Canva’s site looks modern, and, luckily, its contemporary vibe translates to its book cover templates as well. The problem with many homemade covers is that they end up looking, well,  homemade — and often dated, too. But Canva manages to provide users with fresh, professional-looking templates, and even offers genre-specific templates. So if you’re designing a book cover for a thriller, you can search for thriller templates that generally match up with industry standards for that genre, no extra research needed.

Placeit

Placeit is similar to Canva in that it offers genre-specific book cover templates that authors can easily customize. It also offers a number of images, illustrations, and graphics that authors can use with the click of a button. What makes Placeit stand out is that it offers the option to download 3D mockups of your book cover, which can come in handy when you’re creating promotional images for your book.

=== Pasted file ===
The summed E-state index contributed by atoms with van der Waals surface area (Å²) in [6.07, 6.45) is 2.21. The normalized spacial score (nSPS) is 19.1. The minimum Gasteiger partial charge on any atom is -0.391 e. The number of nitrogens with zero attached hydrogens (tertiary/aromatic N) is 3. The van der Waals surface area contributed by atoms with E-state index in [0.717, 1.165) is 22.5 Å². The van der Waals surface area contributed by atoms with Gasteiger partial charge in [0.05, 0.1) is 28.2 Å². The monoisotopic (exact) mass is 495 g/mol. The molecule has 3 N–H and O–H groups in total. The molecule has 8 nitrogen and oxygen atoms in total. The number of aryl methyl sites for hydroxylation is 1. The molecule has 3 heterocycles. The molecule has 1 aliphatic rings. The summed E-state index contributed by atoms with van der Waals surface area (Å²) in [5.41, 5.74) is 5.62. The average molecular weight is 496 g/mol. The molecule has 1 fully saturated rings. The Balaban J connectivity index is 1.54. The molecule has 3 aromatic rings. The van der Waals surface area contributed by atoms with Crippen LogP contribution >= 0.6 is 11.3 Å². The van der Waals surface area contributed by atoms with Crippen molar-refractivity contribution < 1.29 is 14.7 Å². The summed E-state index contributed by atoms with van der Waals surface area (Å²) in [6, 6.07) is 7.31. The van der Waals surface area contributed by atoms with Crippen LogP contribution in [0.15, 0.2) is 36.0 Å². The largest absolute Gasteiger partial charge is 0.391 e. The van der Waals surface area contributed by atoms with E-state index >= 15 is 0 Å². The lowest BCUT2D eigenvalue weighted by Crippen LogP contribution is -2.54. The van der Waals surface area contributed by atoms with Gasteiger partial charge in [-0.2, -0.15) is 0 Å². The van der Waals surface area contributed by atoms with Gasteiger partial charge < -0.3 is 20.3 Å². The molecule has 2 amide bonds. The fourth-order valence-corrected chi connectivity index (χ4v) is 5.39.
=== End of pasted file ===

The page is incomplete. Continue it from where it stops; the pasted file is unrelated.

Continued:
Adobe Spark

With tools like Photoshop and InDesign, Adobe is obviously a powerhouse in the world of design. But its price tag and steep learning curve can be both wallet-draining and headache-inducing. This is why Adobe Spark is a very appealing option — it’s a cheaper, simpler design tool that comes from the same brilliant developers behind Adobe’s more complex tools.

"Writing for fun" tools

Something many of us learn the hard way is that when we try to turn our passions into a career… suddenly the thing we’re passionate about becomes a little less fun. So in between perfecting your manuscript, sourcing a book cover, and learning the ins and outs of publishing, it’s important to go back to basics once in a while and just write for ourselves! Otherwise you’ll find your creative batteries begin to drain very quickly. Whatever you write may find its way into a book at some point — but don’t sit down with that intention. Sit down with the intention of shaking off the responsibilities of writing as a career, and just write for fun.

Here’s a few tools for helping you do just that.

Twist Generator